Should user-generated content move beyond product pages?

Discussion
Source: zappos.com
Aug 02, 2017
Glenn Taylor

Through a special arrangement, presented here for discussion is a summary of a current article from the Retail TouchPoints website.

As many as 90 percent of shoppers report that user-generated content (UGC) influences their purchase decisions, according to a survey from TurnTo and Ipsos. The impact of UGC outranks all other forms of marketing, including:

  • Search engines (87 percent);
  • Promotional emails (79 percent);
  • Display ads (76 percent); and
  • Social media (63 percent).

With UGC having such a powerful effect on shopper influence, retailers must understand exactly how to leverage this content to maximize its effectiveness. Jim Davidson, director of research at TurnTo Networks, noted that online merchants should expand their use of UGC beyond product pages.

“When people think of ratings, reviews, Q&As and product photos, they’ll typically think of where all that fits in on the product page,” said Mr. Davidson. “Retailers really need to expand that view. They can take a slow stroll down that purchase path and really look at each moment in the consumer experience and figure out how UGC can fit into that. If you have a first-time site visitor, maybe you’ll want to showcase your products through a page that has customer photos on it, to show them how customers are using your product.”

Mr. Davidson also recommended communicating with shoppers that have purchased from the brand already, so that they can share photos and videos displaying how they use the product.

User-generated content appears to brighten up several aspects of the shopper experience:

  • Sixty-three percent believe UGC creates a more authentic shopping experience;
  • Seventy-three percent say UGC increases their purchasing confidence; and
  • Sixty-one percent report UGC encourages them to engage with brands.

DISCUSSION QUESTIONS: Should e-commerce sites expand the use of user-generated content beyond product pages? Where else on the purchase path do you see opportunities to showcase user comments, photos or videos?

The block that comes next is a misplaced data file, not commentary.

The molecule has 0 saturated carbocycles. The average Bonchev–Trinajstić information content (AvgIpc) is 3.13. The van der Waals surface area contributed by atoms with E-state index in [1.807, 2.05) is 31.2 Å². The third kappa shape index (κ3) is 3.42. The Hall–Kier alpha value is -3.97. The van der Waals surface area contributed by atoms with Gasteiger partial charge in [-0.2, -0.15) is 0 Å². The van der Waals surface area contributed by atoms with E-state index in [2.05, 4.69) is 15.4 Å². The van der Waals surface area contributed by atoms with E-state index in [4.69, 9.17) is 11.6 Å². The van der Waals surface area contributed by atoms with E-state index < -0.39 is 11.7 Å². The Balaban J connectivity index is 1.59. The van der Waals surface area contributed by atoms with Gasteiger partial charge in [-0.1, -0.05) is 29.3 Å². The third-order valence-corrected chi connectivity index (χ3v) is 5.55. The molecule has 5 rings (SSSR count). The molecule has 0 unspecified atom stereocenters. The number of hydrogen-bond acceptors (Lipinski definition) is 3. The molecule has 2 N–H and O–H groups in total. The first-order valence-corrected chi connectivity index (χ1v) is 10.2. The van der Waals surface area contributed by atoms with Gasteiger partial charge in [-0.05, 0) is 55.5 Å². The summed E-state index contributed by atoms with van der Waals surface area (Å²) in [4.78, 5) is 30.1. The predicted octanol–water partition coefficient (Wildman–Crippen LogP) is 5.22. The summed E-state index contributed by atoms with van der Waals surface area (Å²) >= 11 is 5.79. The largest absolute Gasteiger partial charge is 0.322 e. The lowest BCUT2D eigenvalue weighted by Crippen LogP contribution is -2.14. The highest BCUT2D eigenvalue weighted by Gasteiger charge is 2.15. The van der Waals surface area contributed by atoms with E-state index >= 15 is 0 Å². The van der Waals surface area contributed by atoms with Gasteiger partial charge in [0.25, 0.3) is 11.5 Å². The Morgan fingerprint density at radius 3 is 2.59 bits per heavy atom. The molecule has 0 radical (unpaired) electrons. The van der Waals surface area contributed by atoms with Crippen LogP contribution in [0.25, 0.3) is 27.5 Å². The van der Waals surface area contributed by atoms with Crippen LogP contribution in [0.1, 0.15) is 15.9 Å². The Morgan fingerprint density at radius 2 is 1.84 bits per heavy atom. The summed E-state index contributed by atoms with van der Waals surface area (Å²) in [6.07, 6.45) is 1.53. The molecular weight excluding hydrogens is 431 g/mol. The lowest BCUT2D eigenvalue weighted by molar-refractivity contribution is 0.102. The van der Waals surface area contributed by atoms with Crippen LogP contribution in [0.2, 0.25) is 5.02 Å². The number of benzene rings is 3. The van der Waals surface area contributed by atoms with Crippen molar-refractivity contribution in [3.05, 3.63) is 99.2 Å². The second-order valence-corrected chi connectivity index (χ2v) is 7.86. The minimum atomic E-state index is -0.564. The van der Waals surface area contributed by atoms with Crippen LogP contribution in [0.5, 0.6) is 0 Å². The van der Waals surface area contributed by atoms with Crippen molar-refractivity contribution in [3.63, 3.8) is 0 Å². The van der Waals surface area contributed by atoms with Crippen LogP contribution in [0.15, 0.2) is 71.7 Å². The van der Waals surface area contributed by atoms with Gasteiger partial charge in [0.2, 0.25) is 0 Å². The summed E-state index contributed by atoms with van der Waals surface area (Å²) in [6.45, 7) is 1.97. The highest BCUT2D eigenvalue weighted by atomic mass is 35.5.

Braintrust
"I am seeing more and more retailers and CPG brands leverage UGC not just online, but also in print catalogs."
"Ultimately content will only be truly user-generated when customers are allowed to get ahead of the process and into areas such as product co-design."
"In our proprietary research with clients, we have reached the same conclusions about UGC as the studies cited in the article."

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13 Comments on "Should user-generated content move beyond product pages?"

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Dave Bruno
BrainTrust

This, to me, is a no-brainer. Authenticity drives conversions like nothing else, and UGC is the holy grail of authenticity. Promote UGC at every opportunity …

Chris Petersen, PhD.
BrainTrust

Amazon built its empire on the backs of UGC — customer reviews, customer photos, videos and the ever expanding Q&A.

But as Glenn Taylor suggests, most of the UGC has been very product-centric. Retailers and marketers should be moving to UGC 2.0 to expand and augment the customer experience before, during and after the sale.

Speaking of augmenting the experience, there are a host of new opportunities becoming available to use Augmented Reality to deliver and enhance UGC both in-store and online.

As with everything in the world of marketing, there needs to be the appropriate filters and approval in place. The last thing a brand can afford is inappropriate UGC content going live and out of control.

Art Suriano
BrainTrust

Consumers today know how to find every bit of information about a product before making the purchase. However, e-commerce sites would be wise to not only show product information but the product in use when possible. I agree that having customers who bought the product sharing personal information is an excellent idea. Today the impact of social media sharing customers’ opinions about a product or their experience with the company they purchased from is very strong.

So if an e-commerce company created a product page with information, customer testimonials and videos showing the product in use along with zooming features and “live chat” to have questions answered, that would help keep the consumer focused on the site without looking elsewhere. That should help increase sales, if the e-commerce company satisfies the customer with enough useful information that entices them to make the purchase.

Ralph Jacobson
BrainTrust

I am seeing more and more retailers and CPG brands leverage UGC not just online, but also in print catalogs. A well-known landscaping power tool manufacturer is among the best I’ve seen by inviting users to meet for professional photo shoots outdoors using their products. Really great stuff. It looks very genuine.

Lee Peterson
BrainTrust